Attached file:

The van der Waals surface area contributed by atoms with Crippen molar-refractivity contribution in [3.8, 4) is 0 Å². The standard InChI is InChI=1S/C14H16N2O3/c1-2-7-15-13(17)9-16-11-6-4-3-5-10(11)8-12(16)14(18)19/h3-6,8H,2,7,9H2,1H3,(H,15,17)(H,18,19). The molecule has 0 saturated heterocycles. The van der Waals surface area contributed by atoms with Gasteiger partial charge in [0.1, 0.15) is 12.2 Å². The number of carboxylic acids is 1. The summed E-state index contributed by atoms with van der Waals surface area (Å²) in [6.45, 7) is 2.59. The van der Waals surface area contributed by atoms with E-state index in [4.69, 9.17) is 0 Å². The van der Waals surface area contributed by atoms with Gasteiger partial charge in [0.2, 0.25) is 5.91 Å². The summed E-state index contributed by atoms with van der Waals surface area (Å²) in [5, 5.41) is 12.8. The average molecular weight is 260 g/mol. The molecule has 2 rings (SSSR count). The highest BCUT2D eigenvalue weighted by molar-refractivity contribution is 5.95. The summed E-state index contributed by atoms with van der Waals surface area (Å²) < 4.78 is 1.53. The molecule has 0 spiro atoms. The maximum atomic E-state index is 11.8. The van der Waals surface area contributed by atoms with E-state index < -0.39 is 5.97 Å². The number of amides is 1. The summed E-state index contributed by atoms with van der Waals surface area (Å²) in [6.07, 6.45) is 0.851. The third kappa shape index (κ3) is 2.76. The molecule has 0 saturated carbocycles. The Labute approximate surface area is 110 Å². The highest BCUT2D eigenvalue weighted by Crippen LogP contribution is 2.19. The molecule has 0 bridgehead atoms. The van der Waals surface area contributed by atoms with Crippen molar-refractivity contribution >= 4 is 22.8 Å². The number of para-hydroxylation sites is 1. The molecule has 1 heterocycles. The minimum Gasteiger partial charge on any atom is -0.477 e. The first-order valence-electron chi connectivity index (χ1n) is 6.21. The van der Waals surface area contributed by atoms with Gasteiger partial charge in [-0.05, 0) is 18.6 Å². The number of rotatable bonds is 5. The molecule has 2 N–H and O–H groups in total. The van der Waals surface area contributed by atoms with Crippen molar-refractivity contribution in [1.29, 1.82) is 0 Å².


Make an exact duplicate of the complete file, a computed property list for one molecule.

The van der Waals surface area contributed by atoms with Crippen molar-refractivity contribution in [3.8, 4) is 0 Å². The standard InChI is InChI=1S/C14H16N2O3/c1-2-7-15-13(17)9-16-11-6-4-3-5-10(11)8-12(16)14(18)19/h3-6,8H,2,7,9H2,1H3,(H,15,17)(H,18,19). The molecule has 0 saturated heterocycles. The van der Waals surface area contributed by atoms with Gasteiger partial charge in [0.1, 0.15) is 12.2 Å². The number of carboxylic acids is 1. The summed E-state index contributed by atoms with van der Waals surface area (Å²) in [6.45, 7) is 2.59. The van der Waals surface area contributed by atoms with E-state index in [4.69, 9.17) is 0 Å². The van der Waals surface area contributed by atoms with Gasteiger partial charge in [0.2, 0.25) is 5.91 Å². The summed E-state index contributed by atoms with van der Waals surface area (Å²) in [5, 5.41) is 12.8. The average molecular weight is 260 g/mol. The molecule has 2 rings (SSSR count). The highest BCUT2D eigenvalue weighted by molar-refractivity contribution is 5.95. The summed E-state index contributed by atoms with van der Waals surface area (Å²) < 4.78 is 1.53. The molecule has 0 spiro atoms. The maximum atomic E-state index is 11.8. The van der Waals surface area contributed by atoms with E-state index < -0.39 is 5.97 Å². The number of amides is 1. The summed E-state index contributed by atoms with van der Waals surface area (Å²) in [6.07, 6.45) is 0.851. The third kappa shape index (κ3) is 2.76. The molecule has 0 saturated carbocycles. The Labute approximate surface area is 110 Å². The highest BCUT2D eigenvalue weighted by Crippen LogP contribution is 2.19. The molecule has 0 bridgehead atoms. The van der Waals surface area contributed by atoms with Crippen molar-refractivity contribution >= 4 is 22.8 Å². The number of para-hydroxylation sites is 1. The molecule has 1 heterocycles. The minimum Gasteiger partial charge on any atom is -0.477 e. The first-order valence-electron chi connectivity index (χ1n) is 6.21. The van der Waals surface area contributed by atoms with Gasteiger partial charge in [-0.05, 0) is 18.6 Å². The number of rotatable bonds is 5. The molecule has 2 N–H and O–H groups in total. The van der Waals surface area contributed by atoms with Crippen molar-refractivity contribution in [1.29, 1.82) is 0 Å².